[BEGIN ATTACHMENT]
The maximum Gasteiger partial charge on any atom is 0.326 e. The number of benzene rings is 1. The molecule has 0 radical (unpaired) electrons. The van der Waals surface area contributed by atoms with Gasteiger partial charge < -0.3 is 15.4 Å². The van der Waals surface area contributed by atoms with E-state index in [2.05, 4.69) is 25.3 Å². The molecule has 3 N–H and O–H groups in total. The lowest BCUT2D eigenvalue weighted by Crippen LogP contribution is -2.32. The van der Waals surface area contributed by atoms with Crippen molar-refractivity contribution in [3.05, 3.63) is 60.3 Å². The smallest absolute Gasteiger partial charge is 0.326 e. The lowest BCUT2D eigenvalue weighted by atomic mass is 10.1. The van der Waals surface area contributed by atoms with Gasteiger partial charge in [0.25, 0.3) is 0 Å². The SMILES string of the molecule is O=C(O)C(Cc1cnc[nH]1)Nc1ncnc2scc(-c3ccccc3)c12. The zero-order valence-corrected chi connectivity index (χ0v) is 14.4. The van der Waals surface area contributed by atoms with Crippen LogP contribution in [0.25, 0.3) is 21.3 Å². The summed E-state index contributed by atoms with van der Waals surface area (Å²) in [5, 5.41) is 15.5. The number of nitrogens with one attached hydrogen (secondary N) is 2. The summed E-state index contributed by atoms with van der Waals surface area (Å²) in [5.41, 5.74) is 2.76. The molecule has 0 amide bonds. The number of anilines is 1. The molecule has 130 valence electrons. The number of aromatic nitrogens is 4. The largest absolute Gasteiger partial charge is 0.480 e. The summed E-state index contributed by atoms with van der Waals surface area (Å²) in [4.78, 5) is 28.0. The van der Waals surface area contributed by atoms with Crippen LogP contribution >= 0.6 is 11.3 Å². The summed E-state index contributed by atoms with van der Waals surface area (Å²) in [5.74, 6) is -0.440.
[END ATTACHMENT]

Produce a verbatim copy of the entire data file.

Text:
The maximum Gasteiger partial charge on any atom is 0.326 e. The number of benzene rings is 1. The molecule has 0 radical (unpaired) electrons. The van der Waals surface area contributed by atoms with Gasteiger partial charge < -0.3 is 15.4 Å². The van der Waals surface area contributed by atoms with E-state index in [2.05, 4.69) is 25.3 Å². The molecule has 3 N–H and O–H groups in total. The lowest BCUT2D eigenvalue weighted by Crippen LogP contribution is -2.32. The van der Waals surface area contributed by atoms with Crippen molar-refractivity contribution in [3.05, 3.63) is 60.3 Å². The smallest absolute Gasteiger partial charge is 0.326 e. The lowest BCUT2D eigenvalue weighted by atomic mass is 10.1. The van der Waals surface area contributed by atoms with Gasteiger partial charge in [0.25, 0.3) is 0 Å². The SMILES string of the molecule is O=C(O)C(Cc1cnc[nH]1)Nc1ncnc2scc(-c3ccccc3)c12. The zero-order valence-corrected chi connectivity index (χ0v) is 14.4. The van der Waals surface area contributed by atoms with Crippen LogP contribution in [0.25, 0.3) is 21.3 Å². The summed E-state index contributed by atoms with van der Waals surface area (Å²) in [5, 5.41) is 15.5. The number of nitrogens with one attached hydrogen (secondary N) is 2. The summed E-state index contributed by atoms with van der Waals surface area (Å²) in [5.41, 5.74) is 2.76. The molecule has 0 amide bonds. The number of anilines is 1. The molecule has 130 valence electrons. The number of aromatic nitrogens is 4. The largest absolute Gasteiger partial charge is 0.480 e. The summed E-state index contributed by atoms with van der Waals surface area (Å²) in [4.78, 5) is 28.0. The van der Waals surface area contributed by atoms with Crippen LogP contribution >= 0.6 is 11.3 Å². The summed E-state index contributed by atoms with van der Waals surface area (Å²) in [5.74, 6) is -0.440.